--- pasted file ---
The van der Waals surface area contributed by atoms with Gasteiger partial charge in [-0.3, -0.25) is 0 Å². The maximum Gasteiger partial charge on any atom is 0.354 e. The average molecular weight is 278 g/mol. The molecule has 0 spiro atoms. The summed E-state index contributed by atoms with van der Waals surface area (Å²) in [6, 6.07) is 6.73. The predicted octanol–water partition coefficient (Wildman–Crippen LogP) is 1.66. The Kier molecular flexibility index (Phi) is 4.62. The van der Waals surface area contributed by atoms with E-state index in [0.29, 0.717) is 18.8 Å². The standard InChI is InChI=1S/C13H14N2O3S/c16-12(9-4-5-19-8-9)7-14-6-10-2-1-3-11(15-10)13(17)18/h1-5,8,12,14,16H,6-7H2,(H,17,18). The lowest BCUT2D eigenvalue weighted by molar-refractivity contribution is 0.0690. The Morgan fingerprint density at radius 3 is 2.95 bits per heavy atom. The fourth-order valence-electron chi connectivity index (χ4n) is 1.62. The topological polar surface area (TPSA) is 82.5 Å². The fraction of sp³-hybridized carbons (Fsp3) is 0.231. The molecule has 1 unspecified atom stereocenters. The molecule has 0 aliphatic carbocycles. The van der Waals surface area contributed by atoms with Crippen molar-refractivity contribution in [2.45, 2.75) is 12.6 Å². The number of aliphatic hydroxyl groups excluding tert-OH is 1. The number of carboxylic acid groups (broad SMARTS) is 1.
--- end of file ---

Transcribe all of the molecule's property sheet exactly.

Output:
The van der Waals surface area contributed by atoms with Gasteiger partial charge in [-0.3, -0.25) is 0 Å². The maximum Gasteiger partial charge on any atom is 0.354 e. The average molecular weight is 278 g/mol. The molecule has 0 spiro atoms. The summed E-state index contributed by atoms with van der Waals surface area (Å²) in [6, 6.07) is 6.73. The predicted octanol–water partition coefficient (Wildman–Crippen LogP) is 1.66. The Kier molecular flexibility index (Phi) is 4.62. The van der Waals surface area contributed by atoms with E-state index in [0.29, 0.717) is 18.8 Å². The standard InChI is InChI=1S/C13H14N2O3S/c16-12(9-4-5-19-8-9)7-14-6-10-2-1-3-11(15-10)13(17)18/h1-5,8,12,14,16H,6-7H2,(H,17,18). The lowest BCUT2D eigenvalue weighted by molar-refractivity contribution is 0.0690. The Morgan fingerprint density at radius 3 is 2.95 bits per heavy atom. The fourth-order valence-electron chi connectivity index (χ4n) is 1.62. The topological polar surface area (TPSA) is 82.5 Å². The fraction of sp³-hybridized carbons (Fsp3) is 0.231. The molecule has 1 unspecified atom stereocenters. The molecule has 0 aliphatic carbocycles. The van der Waals surface area contributed by atoms with Crippen molar-refractivity contribution in [2.45, 2.75) is 12.6 Å². The number of aliphatic hydroxyl groups excluding tert-OH is 1. The number of carboxylic acid groups (broad SMARTS) is 1.